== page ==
Volunteers step in to help with work at UPHCs

Volunteers of The Ugly Indian, in association with BBMP, are working on making the Vibhutipura UPHC a model in ‘humane crowd management’.   | Photo Credit: HANDOUT E MAIL

Since the end of February this year, 64-year-old D.S. Nathan, a resident of Nisarga Layout, has been spending hours every day at the Urban Primary Health Centre (UPHC) in Doddanekkundi ward. He ensures that those coming to get vaccinated follow COVID-19 appropriate behaviour (CAB).

“When I went to get vaccinated, I saw that the people coming to the UPHC were not maintaining social distance. When the number of people gradually increased, the problems also compounded. Someone needed to step up, and I decided to help out,” he said.

Mr. Nathan, who has been isolating himself from his family, is at the UPHC every day between 9.30 a.m. and 3.30 p.m. “I have been active in various social work initiatives. People from the community recognise me. Though there have been instances of some disagreements, people are generally respectful in recognition of the time that I have been spending every day at the UPHC,” he added.

Such voluntary efforts are essential in the UPHCs where testing and vaccinations are being carried out simultaneously. Following the spurt in cases, the demand for vaccination has increased. This has meant that more and more people are going to UPHCs either for testing or vaccination.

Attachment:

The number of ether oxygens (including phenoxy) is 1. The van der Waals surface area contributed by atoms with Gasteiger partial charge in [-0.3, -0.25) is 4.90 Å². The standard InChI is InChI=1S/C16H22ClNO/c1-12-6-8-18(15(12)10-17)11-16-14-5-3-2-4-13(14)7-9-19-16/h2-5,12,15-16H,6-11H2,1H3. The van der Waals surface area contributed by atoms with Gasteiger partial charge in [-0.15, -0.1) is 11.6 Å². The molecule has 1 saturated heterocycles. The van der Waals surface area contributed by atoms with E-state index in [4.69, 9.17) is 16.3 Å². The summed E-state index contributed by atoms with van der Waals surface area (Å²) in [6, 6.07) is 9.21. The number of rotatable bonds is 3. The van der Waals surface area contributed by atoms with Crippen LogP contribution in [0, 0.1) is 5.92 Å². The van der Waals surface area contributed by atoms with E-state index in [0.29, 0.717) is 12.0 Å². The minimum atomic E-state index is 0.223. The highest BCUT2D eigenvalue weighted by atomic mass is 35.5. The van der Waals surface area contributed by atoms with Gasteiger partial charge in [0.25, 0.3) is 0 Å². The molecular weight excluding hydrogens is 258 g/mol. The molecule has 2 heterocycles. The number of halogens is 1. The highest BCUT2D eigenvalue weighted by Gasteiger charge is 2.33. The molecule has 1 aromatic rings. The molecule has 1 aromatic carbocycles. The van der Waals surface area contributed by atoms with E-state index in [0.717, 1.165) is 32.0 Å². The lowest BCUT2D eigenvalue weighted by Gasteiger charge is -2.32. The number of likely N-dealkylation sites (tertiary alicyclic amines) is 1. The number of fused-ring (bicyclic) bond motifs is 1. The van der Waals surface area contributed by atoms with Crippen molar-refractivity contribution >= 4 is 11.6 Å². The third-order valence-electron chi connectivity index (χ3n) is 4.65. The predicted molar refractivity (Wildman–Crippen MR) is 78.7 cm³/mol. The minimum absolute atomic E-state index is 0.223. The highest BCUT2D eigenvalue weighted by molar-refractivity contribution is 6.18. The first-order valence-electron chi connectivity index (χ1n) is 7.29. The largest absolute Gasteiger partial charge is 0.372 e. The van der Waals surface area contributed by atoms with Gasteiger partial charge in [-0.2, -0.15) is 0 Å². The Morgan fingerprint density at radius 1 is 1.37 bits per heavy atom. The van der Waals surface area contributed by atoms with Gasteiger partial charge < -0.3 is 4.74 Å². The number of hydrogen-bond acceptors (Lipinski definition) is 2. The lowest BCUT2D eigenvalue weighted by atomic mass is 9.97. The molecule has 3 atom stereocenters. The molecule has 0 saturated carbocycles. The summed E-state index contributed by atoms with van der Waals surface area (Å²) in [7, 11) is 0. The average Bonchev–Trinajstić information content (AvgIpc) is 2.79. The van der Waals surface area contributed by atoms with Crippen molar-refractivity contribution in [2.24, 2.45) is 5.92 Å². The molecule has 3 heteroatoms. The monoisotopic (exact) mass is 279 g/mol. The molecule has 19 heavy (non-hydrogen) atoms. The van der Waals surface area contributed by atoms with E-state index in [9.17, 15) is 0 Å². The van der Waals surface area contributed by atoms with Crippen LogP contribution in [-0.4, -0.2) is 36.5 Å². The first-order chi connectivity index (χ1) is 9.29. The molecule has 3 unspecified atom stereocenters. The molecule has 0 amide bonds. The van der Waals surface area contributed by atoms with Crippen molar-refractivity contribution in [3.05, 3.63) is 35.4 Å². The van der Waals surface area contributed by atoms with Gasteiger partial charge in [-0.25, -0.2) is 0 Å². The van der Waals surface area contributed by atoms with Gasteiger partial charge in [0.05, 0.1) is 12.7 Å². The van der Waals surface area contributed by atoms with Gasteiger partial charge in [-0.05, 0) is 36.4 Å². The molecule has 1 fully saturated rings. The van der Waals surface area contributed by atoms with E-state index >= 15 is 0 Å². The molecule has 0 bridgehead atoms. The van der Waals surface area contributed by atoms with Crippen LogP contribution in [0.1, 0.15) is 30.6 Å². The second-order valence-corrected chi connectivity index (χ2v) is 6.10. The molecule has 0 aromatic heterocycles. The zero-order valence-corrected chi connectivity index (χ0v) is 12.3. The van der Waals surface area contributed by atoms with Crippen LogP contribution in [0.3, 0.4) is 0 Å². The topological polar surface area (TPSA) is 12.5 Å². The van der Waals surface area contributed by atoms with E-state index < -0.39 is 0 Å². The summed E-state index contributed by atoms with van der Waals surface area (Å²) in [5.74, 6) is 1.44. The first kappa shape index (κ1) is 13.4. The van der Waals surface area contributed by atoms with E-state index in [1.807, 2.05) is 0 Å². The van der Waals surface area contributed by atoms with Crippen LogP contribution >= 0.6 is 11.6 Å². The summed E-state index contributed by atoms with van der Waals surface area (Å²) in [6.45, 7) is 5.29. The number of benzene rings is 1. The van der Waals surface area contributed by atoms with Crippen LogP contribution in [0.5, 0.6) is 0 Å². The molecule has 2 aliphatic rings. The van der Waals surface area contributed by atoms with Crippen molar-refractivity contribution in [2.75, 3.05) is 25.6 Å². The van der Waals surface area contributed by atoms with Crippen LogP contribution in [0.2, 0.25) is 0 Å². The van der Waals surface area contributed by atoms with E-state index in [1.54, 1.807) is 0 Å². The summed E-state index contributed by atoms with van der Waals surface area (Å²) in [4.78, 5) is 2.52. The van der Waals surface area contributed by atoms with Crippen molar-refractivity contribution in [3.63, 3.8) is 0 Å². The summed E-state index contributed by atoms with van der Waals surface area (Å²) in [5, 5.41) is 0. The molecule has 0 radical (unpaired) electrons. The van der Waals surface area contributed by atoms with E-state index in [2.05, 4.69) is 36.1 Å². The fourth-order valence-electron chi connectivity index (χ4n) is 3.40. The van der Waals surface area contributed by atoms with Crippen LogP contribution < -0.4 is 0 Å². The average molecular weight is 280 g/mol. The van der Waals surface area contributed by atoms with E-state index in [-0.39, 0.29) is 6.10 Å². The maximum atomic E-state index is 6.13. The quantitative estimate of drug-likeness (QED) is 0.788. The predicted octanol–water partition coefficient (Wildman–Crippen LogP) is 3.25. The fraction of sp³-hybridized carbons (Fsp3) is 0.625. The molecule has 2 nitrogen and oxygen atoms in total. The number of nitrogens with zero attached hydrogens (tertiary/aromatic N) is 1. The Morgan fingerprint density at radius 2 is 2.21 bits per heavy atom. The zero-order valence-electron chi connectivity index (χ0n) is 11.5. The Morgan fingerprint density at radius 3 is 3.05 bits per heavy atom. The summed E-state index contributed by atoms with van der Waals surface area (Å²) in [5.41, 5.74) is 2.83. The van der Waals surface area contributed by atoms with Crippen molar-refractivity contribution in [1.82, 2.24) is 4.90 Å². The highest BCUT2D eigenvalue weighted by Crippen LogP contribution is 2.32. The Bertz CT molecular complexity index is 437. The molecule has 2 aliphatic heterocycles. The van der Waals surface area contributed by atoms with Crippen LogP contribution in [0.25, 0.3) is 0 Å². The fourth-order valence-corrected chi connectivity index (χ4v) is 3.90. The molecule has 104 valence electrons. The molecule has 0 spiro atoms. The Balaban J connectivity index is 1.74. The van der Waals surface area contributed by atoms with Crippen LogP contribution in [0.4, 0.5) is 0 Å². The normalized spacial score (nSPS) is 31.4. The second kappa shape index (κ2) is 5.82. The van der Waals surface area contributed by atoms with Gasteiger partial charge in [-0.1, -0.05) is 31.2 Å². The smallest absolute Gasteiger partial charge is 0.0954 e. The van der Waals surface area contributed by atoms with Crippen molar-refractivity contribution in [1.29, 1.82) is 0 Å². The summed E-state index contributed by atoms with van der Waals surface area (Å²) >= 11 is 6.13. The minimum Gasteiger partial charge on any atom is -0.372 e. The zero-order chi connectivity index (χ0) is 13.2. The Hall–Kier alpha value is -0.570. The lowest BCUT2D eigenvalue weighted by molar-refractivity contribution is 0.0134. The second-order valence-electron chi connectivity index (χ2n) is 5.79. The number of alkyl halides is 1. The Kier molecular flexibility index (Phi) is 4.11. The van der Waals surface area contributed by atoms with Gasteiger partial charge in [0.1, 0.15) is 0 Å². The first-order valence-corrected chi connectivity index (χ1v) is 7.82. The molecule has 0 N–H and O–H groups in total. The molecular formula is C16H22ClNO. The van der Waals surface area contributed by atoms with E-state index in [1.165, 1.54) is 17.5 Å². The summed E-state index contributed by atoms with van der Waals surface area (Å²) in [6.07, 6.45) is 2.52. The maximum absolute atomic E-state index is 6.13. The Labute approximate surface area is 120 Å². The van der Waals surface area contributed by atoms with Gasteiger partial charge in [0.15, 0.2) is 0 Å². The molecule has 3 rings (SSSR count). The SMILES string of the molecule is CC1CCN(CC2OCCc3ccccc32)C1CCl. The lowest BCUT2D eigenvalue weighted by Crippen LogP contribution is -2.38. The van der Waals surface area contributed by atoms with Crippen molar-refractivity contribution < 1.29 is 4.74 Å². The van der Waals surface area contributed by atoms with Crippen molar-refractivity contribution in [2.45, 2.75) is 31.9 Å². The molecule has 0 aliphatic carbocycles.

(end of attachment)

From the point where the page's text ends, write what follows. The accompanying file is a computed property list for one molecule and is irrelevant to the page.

The Ugly Indian (TUI), in association with the Bruhat Bengaluru Mahanagara Palike (BBMP), has initiated efforts in ‘humane crowd management’ towards making Vibhutipura UPHC a model.

According to a TUI volunteer, with testing and vaccination happening in the same premises, there was a need to ensure on-site safety. This could have been achieved by simply shifting the vaccination site away from the testing centre. “The government has recently announced a decision in this regard. Our objective was to put in place an implementable plan that can be scaled up,” the volunteer said.

The TUI volunteer added that simple measures, such as providing uniform jackets and face shields to volunteers, portable mics to ensure that volunteers can be heard, good-looking tokens, making sure there are extra masks that can be handed over at the entrance to ensure people are double masked, markings on the ground, social distancing cues and well-placed signages had helped a great deal.

“Over the past week, we have seen that these measures have worked. We started with Vibhutipura UPHC. The model can be replicated in other wards,” the volunteer said.

TUI now has a rapid team of five members, who can provide hands-on training and assist communities to adopt UPHCs in their neighbourhood for similar initiatives.

“We have been approached by a few communities. We are also working with non-governmental organisations and large donors who are helping the UPHCs on the medical side,” the volunteer said.

To know about how TUI went about making the UPHC safer, watch To adopt a vaccination centre, drop an email to TUI (

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Printable version | Jun 19, 2021 12:11:31 AM |

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